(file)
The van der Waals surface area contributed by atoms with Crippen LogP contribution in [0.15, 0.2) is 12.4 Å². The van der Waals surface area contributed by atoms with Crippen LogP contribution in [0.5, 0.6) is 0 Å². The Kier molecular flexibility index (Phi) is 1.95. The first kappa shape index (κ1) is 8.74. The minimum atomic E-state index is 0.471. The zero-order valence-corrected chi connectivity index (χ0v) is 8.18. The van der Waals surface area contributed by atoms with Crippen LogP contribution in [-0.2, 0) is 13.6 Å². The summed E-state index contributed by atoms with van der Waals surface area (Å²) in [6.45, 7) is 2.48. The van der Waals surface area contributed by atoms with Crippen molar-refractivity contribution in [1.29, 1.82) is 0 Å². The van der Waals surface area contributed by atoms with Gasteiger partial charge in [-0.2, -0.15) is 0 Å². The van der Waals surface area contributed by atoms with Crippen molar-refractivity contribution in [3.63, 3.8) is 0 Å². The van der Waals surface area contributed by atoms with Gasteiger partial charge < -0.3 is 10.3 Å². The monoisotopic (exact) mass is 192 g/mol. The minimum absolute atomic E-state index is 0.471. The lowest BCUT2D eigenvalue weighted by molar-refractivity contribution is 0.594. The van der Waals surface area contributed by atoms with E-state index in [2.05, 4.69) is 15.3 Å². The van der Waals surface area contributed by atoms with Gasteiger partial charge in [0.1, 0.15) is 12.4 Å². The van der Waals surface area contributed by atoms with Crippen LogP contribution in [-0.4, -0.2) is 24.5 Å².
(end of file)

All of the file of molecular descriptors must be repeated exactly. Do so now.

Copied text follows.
The van der Waals surface area contributed by atoms with Crippen LogP contribution in [0.15, 0.2) is 12.4 Å². The van der Waals surface area contributed by atoms with Crippen LogP contribution in [0.5, 0.6) is 0 Å². The Kier molecular flexibility index (Phi) is 1.95. The first kappa shape index (κ1) is 8.74. The minimum atomic E-state index is 0.471. The zero-order valence-corrected chi connectivity index (χ0v) is 8.18. The van der Waals surface area contributed by atoms with Crippen LogP contribution in [-0.2, 0) is 13.6 Å². The summed E-state index contributed by atoms with van der Waals surface area (Å²) in [6.45, 7) is 2.48. The van der Waals surface area contributed by atoms with Crippen molar-refractivity contribution in [1.29, 1.82) is 0 Å². The van der Waals surface area contributed by atoms with Gasteiger partial charge in [-0.2, -0.15) is 0 Å². The van der Waals surface area contributed by atoms with Crippen molar-refractivity contribution in [3.63, 3.8) is 0 Å². The van der Waals surface area contributed by atoms with Gasteiger partial charge < -0.3 is 10.3 Å². The monoisotopic (exact) mass is 192 g/mol. The minimum absolute atomic E-state index is 0.471. The lowest BCUT2D eigenvalue weighted by molar-refractivity contribution is 0.594. The van der Waals surface area contributed by atoms with E-state index in [2.05, 4.69) is 15.3 Å². The van der Waals surface area contributed by atoms with Gasteiger partial charge in [0.1, 0.15) is 12.4 Å². The van der Waals surface area contributed by atoms with Crippen LogP contribution in [-0.4, -0.2) is 24.5 Å².